Francis Lewis’s Long Island home was looted and gutted, his home and properties destroyed. His wife was thrown into a damp dark prison cell without a bed. Health ruined, Mrs. Lewis soon died from the effects of the confinement. The Lewis’s son would later die in British captivity, also.

“Honest John” Hart was driven from his wife’s bedside as she lay dying, when British and Hessian troops invaded New Jersey just months after he signed the Declaration. Their thirteen children fled for their lives. His fields and his grist mill were laid to waste. All winter, and for more than a year, Hart lived in forests and caves, finally returning home to find his wife dead, his chidren vanished and his farm destroyed. Rebuilding proved too be too great a task. A few weeks later, by the spring of 1779, John Hart was dead from exhaustion and a broken heart.

Norris and Livingston suffered similar fates.

New Jersey’s Richard Stockton, after rescuing his wife and children from advancing British troops, was betrayed by a loyalist, imprisoned, beaten and nearly starved. He returned an invalid to find his home gutted, and his library and papers burned. He, too, never recovered, dying in 1781 a broken man.

William Ellery of Rhode Island, who marveled that he had seen only “undaunted resolution” in the faces of his co-signers, also had his home burned.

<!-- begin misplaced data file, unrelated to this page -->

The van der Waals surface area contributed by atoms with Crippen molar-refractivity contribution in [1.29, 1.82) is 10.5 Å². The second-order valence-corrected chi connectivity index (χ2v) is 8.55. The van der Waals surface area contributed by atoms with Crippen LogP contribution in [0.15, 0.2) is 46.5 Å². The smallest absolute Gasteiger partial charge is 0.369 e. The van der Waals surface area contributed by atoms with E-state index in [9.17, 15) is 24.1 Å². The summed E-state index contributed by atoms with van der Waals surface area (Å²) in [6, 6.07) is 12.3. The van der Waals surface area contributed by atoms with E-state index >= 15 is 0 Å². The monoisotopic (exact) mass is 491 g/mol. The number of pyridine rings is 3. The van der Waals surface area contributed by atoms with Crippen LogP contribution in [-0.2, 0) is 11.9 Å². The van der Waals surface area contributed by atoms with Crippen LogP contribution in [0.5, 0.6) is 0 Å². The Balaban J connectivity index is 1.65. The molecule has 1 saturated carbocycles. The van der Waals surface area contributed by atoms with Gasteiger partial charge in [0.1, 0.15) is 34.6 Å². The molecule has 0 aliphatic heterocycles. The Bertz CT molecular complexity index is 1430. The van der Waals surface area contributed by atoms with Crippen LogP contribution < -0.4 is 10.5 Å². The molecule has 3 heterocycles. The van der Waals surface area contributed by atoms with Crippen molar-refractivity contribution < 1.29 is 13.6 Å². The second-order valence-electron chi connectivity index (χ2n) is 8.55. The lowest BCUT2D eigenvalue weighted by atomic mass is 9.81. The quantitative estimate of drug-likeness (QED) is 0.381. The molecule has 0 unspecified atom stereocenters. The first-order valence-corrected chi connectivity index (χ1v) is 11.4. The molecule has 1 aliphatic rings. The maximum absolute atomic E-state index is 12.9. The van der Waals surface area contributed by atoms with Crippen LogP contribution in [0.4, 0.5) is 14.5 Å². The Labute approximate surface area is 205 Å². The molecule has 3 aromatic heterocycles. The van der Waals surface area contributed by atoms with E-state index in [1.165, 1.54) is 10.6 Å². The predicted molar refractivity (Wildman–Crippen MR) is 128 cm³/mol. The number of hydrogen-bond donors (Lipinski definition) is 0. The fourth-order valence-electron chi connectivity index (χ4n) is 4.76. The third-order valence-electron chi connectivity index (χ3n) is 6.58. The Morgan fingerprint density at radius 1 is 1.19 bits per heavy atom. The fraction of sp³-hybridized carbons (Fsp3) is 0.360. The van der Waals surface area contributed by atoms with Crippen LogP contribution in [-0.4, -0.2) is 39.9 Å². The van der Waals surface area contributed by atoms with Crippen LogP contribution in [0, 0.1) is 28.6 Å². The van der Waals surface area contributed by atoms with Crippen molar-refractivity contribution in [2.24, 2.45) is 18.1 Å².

Only days after Lewis Morris of New York signed the Declaration, British troops ravaged his 2,000-acre estate, butchered his cattle and drove his family off the land. Three of Morris’ sons fought the British.

When the British seized the New York houses of the wealthy Philip Livingston, he sold off everything else, and gave the money to the Revolution. He died in 1778.

Arthur Middleton, Edward Rutledge and Thomas Heyward Jr. went home to South Carolina tight. In the British invasion of the South, Heyward was wounded and all three were captured. As he rotted on a prison ship in St. Augustine, Heyward’s plantation was raided, buildings burned, and his wife, who witnessed it all, died. Other Southern signers suffered the same general fate.

Among the first to sign had been John Hancock, who wrote in big, bold script so George III “could read my name without spectacles and could now double his reward for 500 pounds for my head.” If the cause of the revolution commands it, roared Hancock, “Burn Boston and make John Hancock a beggar!”

Here were men who believed in a cause far beyond themselves.

Such were the stories and sacrifices of the America revolution. These were not wild eyed, rabble-rousing ruffians. They were soft-spoken men of means and education. They had security, but they valued liberty more. Standing tall, straight, and unwavering, they pledged: “For the support of this Declaration, with firm reliance on the protection of the Divine Providence, we mutually pledge to each other, our lives, our fortunes, and our sacred honor.”

Emphasis mine Life, Fortune, and Sacred Honor